Fighter in Velvet Gloves

The true story of Alaskan civil rights hero Elizabeth Peratrovich
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Alaskans of all ages, Native and non-Native, stood shoulder to shoulder, some on chairs. It was only the second time in the history of America that a bill to end discrimination had come up for an official vote, and the federal Civil Rights Act of 1964 was still two decades away. Mom looked first to the gallery, then to the legislators behind their wooden desks. When she was confident she had everyone’s attention, she began to speak. This is the story of how my mother came to give a speech that helped Alaska lead all of America in the battle for civil rights.

— From Roy Peratrovich Jr.’s Introduction to Fighter in Velvet Gloves

Chapter 14

If anyone in the room thought the young woman before them would mince her words, they quickly realized their mistake.

Senator Shattuck rose and challenged her, “Will the proposed bill eliminate discrimination?”

Elizabeth answered confidently, “Do your laws against larceny and murder prevent those crimes? No law will eliminate crimes, but at least you as legislators can assert to the world that you recognize the evil of the present situation and speak your intent to help us overcome discrimination.”

— Elizabeth Peratrovich, 1957

In 1912, a year after Elizabeth was born, Native people from around Southeast Alaska met in Sitka to form the Alaska Native Brotherhood, or ANB, known as the oldest Indigenous civil rights organization in the world. Two years later, the Alaska Native Sisterhood, or ANS was formed.  Elizabeth would become grand president of the ANS and her husband, Roy Peratrovich Sr., grand president of the ANB. Both organizations proved essential to them in the battle for civil rights.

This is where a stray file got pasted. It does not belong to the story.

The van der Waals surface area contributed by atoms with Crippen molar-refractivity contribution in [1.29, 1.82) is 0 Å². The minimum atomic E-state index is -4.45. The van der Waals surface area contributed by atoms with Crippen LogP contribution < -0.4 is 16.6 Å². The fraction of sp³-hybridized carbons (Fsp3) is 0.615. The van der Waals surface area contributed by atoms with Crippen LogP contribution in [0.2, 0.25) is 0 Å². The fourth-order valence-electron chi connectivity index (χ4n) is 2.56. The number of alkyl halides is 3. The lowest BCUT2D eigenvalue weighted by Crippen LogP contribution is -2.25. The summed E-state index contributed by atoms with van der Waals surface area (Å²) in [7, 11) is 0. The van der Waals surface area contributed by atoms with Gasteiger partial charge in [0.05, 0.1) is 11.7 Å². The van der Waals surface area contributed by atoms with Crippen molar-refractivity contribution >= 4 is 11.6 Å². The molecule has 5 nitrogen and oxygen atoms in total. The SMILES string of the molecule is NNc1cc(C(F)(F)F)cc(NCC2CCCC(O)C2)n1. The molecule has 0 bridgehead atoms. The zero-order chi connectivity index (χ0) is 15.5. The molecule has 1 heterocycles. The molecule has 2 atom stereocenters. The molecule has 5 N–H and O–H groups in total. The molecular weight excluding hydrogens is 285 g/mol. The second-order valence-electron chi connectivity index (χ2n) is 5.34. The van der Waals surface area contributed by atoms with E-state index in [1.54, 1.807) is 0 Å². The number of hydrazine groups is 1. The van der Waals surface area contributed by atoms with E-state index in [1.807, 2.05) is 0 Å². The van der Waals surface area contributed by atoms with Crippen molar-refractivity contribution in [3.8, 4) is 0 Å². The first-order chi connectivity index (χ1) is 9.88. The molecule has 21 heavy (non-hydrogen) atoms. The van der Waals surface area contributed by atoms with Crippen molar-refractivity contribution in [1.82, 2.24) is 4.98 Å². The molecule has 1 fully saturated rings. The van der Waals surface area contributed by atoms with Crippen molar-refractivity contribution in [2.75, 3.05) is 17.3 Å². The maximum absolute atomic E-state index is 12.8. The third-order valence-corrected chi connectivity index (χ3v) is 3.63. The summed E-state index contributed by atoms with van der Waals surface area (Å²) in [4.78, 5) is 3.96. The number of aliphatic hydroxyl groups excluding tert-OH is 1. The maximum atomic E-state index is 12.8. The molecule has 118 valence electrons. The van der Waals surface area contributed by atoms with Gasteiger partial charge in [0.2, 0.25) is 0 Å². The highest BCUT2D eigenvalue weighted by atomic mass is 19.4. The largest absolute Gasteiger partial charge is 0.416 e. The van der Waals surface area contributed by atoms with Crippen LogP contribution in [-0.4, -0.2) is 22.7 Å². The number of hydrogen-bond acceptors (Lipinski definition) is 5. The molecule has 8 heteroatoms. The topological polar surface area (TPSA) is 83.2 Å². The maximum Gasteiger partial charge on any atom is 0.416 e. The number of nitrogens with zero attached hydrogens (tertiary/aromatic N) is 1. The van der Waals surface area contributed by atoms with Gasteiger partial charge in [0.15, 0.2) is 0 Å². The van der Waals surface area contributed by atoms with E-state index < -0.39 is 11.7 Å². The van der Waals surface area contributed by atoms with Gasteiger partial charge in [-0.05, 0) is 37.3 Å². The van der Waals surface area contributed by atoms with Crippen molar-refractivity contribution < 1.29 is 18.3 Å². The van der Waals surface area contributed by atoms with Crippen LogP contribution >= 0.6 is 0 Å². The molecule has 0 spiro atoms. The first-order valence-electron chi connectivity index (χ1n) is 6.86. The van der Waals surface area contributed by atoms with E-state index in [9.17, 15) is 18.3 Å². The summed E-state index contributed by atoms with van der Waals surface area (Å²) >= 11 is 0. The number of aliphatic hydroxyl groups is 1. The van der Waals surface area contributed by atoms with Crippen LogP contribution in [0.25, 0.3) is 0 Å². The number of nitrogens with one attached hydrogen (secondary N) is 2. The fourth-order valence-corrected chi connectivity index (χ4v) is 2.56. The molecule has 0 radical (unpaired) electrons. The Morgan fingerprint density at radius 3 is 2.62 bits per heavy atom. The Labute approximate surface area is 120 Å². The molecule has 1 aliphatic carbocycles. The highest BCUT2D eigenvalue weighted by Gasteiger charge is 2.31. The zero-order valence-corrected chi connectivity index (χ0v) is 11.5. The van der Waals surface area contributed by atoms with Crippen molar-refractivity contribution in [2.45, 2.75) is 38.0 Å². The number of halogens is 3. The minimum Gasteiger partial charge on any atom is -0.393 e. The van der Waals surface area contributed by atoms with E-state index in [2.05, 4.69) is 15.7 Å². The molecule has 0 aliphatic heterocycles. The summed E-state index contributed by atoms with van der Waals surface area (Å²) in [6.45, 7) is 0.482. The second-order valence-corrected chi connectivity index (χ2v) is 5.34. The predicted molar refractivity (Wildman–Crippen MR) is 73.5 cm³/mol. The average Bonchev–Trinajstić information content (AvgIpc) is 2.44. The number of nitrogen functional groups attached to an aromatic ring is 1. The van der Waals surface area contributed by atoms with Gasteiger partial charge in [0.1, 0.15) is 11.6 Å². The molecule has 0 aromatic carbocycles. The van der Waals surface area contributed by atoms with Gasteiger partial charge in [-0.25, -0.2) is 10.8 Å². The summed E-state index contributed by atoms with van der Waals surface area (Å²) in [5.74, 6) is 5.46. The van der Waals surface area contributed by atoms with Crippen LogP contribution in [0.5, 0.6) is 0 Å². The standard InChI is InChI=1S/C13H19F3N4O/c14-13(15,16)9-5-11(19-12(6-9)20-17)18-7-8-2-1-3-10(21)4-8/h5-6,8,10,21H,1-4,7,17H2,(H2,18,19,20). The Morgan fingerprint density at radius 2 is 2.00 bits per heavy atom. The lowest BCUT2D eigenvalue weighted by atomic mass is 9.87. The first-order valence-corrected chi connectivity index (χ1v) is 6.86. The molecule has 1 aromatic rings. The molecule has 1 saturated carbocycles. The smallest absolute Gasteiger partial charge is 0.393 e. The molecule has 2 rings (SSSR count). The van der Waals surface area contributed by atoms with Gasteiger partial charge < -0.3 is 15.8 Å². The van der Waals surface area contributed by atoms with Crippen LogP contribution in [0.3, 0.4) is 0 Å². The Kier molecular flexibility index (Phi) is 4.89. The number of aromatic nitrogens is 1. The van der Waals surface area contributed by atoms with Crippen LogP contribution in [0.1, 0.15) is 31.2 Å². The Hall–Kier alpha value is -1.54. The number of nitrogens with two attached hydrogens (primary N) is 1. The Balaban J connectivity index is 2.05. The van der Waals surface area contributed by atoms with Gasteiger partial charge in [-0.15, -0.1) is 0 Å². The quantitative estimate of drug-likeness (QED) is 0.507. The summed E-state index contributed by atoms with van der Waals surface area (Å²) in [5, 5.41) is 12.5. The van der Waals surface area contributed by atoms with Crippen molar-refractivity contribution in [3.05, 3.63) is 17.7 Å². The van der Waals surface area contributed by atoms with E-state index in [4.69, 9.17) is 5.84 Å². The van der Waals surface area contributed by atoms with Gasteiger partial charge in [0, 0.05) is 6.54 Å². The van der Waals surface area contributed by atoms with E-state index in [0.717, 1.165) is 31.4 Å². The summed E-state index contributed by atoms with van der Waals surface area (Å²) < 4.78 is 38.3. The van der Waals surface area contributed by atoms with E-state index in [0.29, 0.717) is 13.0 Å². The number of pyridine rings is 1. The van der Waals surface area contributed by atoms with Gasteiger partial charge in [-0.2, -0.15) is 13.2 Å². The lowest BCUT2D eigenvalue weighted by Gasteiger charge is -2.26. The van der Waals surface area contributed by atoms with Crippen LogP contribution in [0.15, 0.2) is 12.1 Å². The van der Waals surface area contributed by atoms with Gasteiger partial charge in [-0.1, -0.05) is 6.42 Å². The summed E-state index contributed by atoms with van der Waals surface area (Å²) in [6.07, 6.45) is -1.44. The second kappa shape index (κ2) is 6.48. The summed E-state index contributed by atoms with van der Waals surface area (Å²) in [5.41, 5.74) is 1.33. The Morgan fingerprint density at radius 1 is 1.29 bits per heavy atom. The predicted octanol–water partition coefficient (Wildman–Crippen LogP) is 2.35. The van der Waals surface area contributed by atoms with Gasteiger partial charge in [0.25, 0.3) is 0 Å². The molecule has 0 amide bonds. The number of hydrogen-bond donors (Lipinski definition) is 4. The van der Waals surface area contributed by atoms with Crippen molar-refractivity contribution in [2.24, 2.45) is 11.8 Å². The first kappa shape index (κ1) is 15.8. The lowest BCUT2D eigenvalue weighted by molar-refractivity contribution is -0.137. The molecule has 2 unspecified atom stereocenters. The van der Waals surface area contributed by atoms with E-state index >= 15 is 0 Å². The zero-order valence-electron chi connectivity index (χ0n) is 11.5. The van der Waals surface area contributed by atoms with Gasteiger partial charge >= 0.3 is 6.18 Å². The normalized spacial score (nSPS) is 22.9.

On February 16, 1945, then territorial governor, Ernest Greuening signed the nation’s first anti-discrimination bill into law. The governor said of Elizabeth, “Her intelligence was obvious, her composure faultless, and her plea could not have been more effective.”

Every February 16, Alaskans honor Elizabeth Peratrovich (1911–1958)  “…for her courageous, unceasing efforts to eliminate discrimination and bring about equal rights in Alaska.” (Alaska Statutes 44.12.065, Elizabeth Peratrovich Day).

Fighter in Velvet Gloves

The People Behind the Fighter in Velvet Gloves

By Annie Boochever with Roy Perotrovich Jr.

It was my niece, Hilary Lindh, who introduced me to Roy Peratrovich Jr., and that was the start of this book.

Hilary was working for the Alaska State Department of Transportation in 2014 when the old Brotherhood Bridge in Juneau was being replaced by a new one. Roy Jr., the first Alaska Native certified as a civil engineer in Alaska, worked on the design of the original bridge, which was named after the Alaska Native Brotherhood in honor of the organization’s fiftieth anniversary. Hilary had contacted him for help in moving a series of decorative bronze medallions he had also designed from the railing of the old bridge to the new one.

Roy provided a wealth of resources and personal stories. He even remembers delivering newspapers to my own family’s house. And he recalls seeing my dad, an attorney and later a judge, but more importantly a basketball enthusiast, like nearly everyone in Alaska, at the Gold Medal Basketball Tournaments in Juneau.

As a former librarian and teacher in Juneau, I had long wished for a book about Elizabeth Peratrovich that was accessible to younger readers. When Roy said he would help me document his mother’s legacy, I was thrilled.

About the Cover Illustration